I think this is partly why @Mlle. Zabzie and others argue that consumption taxes and things like that are much more readily doable, because there's a very clear dollar figure attached to every transaction, and why estate taxes can work better because you'll deal with these estates much more infrequently than you would do if you had to do a fresh assessment each and every year of a wealthy person's wealth.

 

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24 minutes ago, Ran said:

As noted up thread, however, current law doesn't permit a national property tax to be applied, a similarly constraint being placed on wealth taxes.

The national average property tax rate  is 1.08%, per Google. I've got no real problem with a 1% wealth tax for those with assets valued above $50 million. 2% or even 3% don't really bug me, but it's the 6% and higher figures which I think reach confiscatory levels because the amount of liquidation of assets to be able to pay it seems to me like it'll lead to a number of unhealthy results.

 

Property is pretty easy to assess. How do you assess the value of an entirely private company, however? Most don't really get valued until sold.  How do you assess the value of all of a wealthy person's holdings? Not just equities and homes and estates, but art objects and other collectibles whose value is higher than any retail price tag they may have had? How do assess every item of worth, like clothing, jewelry, watches, pens, etc., etc.? I don't know exactly how many properties there are in the United States, but every property owner almost certainly has a hundred times that many individual items of some sort of monetary value as part of their net worth. If I calculated my net worth at the moment, I've a library of a few hundred books -- how are those valued? How about the bed linens? What about some copies of old ASoIaF manuscripts that may have some value to collectors? What value do I place on some of the S1 limited knick-knacks HBO sent out to reviewers? I had an offer of $1000 once for the maester's box they sent, but is it worth that or more now? 

It's worth considering that the net worth calculations that get batted about are generally notional and not actually exact figures. I saw the news suggested Bill Gates has surpassed Bezos as the world's wealthiest man for the nonce, but no one -- not even Bezos or Gates -- could say for sure. Which, yes, it's a wonderful problem to have (for the billionaire) to be so wealthy that a couple billion off here and there is basically a rounding error. But you can bet that if a wealth tax were to pass muster, wealthy individuals would quite rightly argue to the courts that it would be entirely wrong for the IRS to impose a wealth tax without having a correct and accurate assessment of their wealth, and that they would contest valuations of things like art works or privately held businesses every step of the way. And who can blame them? Would you be happy if your wealth were assessed and they claimed you owed more taxes than you thought you should pay because they disagreed on a credit you claimed?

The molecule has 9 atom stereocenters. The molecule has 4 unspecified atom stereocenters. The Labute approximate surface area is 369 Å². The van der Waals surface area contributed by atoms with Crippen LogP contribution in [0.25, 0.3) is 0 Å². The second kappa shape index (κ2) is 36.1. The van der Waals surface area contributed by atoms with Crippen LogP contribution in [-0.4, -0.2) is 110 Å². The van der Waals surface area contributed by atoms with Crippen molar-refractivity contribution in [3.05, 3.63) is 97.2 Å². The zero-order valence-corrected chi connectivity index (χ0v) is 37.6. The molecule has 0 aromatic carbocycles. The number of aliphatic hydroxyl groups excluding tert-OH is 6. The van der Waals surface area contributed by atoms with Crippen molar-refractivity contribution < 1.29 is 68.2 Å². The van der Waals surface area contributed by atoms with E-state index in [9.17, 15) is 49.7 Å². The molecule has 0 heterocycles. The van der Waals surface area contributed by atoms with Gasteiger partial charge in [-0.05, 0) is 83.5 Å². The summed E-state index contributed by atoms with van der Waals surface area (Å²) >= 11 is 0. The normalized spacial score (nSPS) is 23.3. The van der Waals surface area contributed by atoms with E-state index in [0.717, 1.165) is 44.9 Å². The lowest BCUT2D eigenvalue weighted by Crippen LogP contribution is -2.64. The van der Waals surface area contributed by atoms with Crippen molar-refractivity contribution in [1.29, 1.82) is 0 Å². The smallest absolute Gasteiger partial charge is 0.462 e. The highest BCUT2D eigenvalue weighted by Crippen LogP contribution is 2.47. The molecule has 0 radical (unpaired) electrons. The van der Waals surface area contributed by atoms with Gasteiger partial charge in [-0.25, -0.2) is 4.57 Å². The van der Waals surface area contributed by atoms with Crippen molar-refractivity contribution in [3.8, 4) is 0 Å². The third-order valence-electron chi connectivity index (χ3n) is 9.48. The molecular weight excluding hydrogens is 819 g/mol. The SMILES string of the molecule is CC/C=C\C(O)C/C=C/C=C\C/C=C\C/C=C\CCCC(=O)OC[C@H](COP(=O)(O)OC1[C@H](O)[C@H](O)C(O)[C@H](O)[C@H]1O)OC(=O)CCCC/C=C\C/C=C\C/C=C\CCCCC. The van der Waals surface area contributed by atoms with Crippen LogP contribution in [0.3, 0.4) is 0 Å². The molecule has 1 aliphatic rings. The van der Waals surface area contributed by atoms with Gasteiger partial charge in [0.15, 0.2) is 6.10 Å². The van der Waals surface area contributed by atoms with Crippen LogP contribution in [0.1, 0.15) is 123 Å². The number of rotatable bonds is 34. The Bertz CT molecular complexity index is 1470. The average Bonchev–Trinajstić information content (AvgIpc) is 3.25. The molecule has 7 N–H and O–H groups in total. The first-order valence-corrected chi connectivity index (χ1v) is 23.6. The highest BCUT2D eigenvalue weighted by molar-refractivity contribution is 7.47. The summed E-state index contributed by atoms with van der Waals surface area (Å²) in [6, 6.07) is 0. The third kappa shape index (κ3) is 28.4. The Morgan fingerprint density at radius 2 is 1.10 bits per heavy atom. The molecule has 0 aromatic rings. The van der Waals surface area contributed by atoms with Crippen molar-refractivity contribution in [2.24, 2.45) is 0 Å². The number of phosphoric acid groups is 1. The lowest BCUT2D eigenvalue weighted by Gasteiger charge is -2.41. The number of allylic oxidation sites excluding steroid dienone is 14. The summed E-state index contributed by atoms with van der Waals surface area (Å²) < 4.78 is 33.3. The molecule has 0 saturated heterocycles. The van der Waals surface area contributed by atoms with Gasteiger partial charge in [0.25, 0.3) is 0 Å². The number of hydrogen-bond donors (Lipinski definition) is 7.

The IRS, already underfunded, would have to grow enormously to be able to do this. The courts would have to grow enormously too, to handle the litigation.

I think this is partly why @Mlle. Zabzie and others argue that consumption taxes and things like that are much more readily doable, because there's a very clear dollar figure attached to every transaction, and why estate taxes can work better because you'll deal with these estates much more infrequently than you would do if you had to do a fresh assessment each and every year of a wealthy person's wealth.

 

Consumption taxes, btw, are tricky, because of their inherently regressive nature.  There are ways to ameliorate this, but it is certainly a concern in putting them into place.

One thing that isn't really being discussed and should be is getting rid of the capital gains preference.  I find the justification for the capital gains preference to be weak at best, and between getting rid of that and, AT A MINIMUM the step up on property at death would go a long way.

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32 minutes ago, Mlle. Zabzie said:

Consumption taxes, btw, are tricky, because of their inherently regressive nature.  There are ways to ameliorate this, but it is certainly a concern in putting them into place.

Very true. VAT is very normal in Europe but it's not the best course (and I think this is why Saez and Zucman argued that the lack of it is why the US had a much more progressive tax system in the past compared to other nations).  I was going to suggest a luxury tax would be more progressive, but the US history with it is instructive
 

Quote

One thing that isn't really being discussed and should be is getting rid of the capital gains preference.  I find the justification for the capital gains preference to be weak at best, and between getting rid of that and, AT A MINIMUM the step up on property at death would go a long way.

I agree with both of those. FWIW, Gates does too -- he cited the absurdity that capital gains aren't at the same rates as labor income in his "infamous" remarks about wealth taxes that were taken out of context

 

Edited by Ran